Baltimore Sun

More power to you

Putting aside the debate over whether Apple Computer Inc.'s Power Mac G5 is "the world's fastest personal computer" as the company claims, the machine blows away any previous Mac.

Clearly the Power Mac G5, which Apple will begin shipping by the end of the month, marks a milestone in the computer's evolution.

The G5 chip that gives the machine its name is, in fact, IBM Corp.'s PowerPC 970, developed with Apple over a year-and-a-half. Though the 64-bit G5 is part of the PowerPC family of processors at the heart of the Macs since 1994, it's a significant technological leap over its 32-bit predecessors, the G3 and G4.

Simply put, a 64-bit chip can process data in chunks twice as large as a 32-bit chip. Though of little benefit to such common tasks as word processing, a 64-bit chip greatly accelerates activities that call for the manipulation of very large files, such as video editing.

A 64-bit chip also can access vastly more system memory than a 32-bit chip, which only can access up to 4 gigabytes.

Though other 64-bit processors have existed for years, they've been used primarily in servers and high-end work stations rather than in personal computers.

PC chipmakers Intel Corp. and Advanced Micro Devices Inc. have developed 64-bit processors of their own, but putting them in desktop PCs won't make sense until Microsoft Corp. releases a 64-bit compatible version of Windows, not expected until the end of this year.

Apple's version of Mac OS X for the G5 isn't fully 64-bit compatible, but allows for applications to utilize many of the G5's abilities.

Combined with major improvements to the rest of the machine's innards, the G5 actually makes the Power Mac a match for computer work stations that can cost twice as much.

But who needs this monster machine?

According to Apple Vice President of Hardware Product Marketing Greg Joswiak, resource-intensive programs such as 3-D modeling, music creation and video editing software profit from the power of the G5, even before developers optimize their code for the new chip.

Adobe Systems Inc. already has optimized some of the code in its veteran Photoshop program; Quark Inc. says it is working with Apple on a 64-bit version of Xpress, though the current version is about 50 percent faster on the dual G5 Power Mac.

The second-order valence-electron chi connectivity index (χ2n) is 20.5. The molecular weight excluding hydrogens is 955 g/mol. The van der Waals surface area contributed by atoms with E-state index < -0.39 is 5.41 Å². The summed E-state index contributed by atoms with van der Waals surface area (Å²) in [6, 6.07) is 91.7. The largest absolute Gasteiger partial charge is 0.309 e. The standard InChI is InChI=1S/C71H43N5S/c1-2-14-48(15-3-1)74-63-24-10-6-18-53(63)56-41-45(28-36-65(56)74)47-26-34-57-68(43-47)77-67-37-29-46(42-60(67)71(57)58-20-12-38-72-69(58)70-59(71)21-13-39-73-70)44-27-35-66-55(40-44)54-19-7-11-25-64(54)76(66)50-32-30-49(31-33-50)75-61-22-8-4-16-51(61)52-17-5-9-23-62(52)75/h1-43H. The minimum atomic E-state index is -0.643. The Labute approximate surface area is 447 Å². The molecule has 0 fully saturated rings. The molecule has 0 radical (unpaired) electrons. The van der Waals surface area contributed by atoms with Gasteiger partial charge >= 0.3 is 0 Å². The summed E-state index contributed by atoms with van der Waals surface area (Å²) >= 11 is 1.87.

The Mac-using creative professionals for whom Apple designed the G5 seek the fastest hardware available because faster machines mean more work can be done in less time.

Beyond the creative pros and a select group of home users who will buy the G5 just because it's the latest and greatest, the average Mac user isn't likely to be scooting down to the nearest Apple Store to place an order.

Because the G5 chip can now only be had in Apple's pricey desktop towers (the low-end model is $1,999, the top-of the-line dual 2-gigahertz model is $2,999), many average Mac users can't afford it and really don't need it – yet.

Just as the G3 and G4 chips gradually worked their way down to the consumer models from the pro desktops, so will the G5.

While consumer G5 Macs will require versions of the chip that consume less power and produce less heat -- Joswiak said the current G5 cannot be used in a PowerBook -- it's a good bet that IBM and Apple are diligently working to solve these problems.

Eventually, though, the power of the G5 will be within the reach of nearly all Mac users.

Though it seems like overkill now, history indicates that software developers find ways to exploit the power of new hardware in ways that even average users can appreciate.

For instance, personal computers of the 1980s, Apples or otherwise, were incapable of even photo editing, much less video editing. Today, both activities are common among home users.

"Developers can do stuff that people couldn't even imagine before," said Apple's Joswiak. "The G5 enables new uses for the computer."

So what might Mac users be doing with a G5 iMac in 2005 or 2006? How about 3-D animation?

Last month Kaydara Inc. of Montreal said that the only Unix version of its MOTIONBUILDER 5 software, to be released by the end of the month, would be for Mac OS X.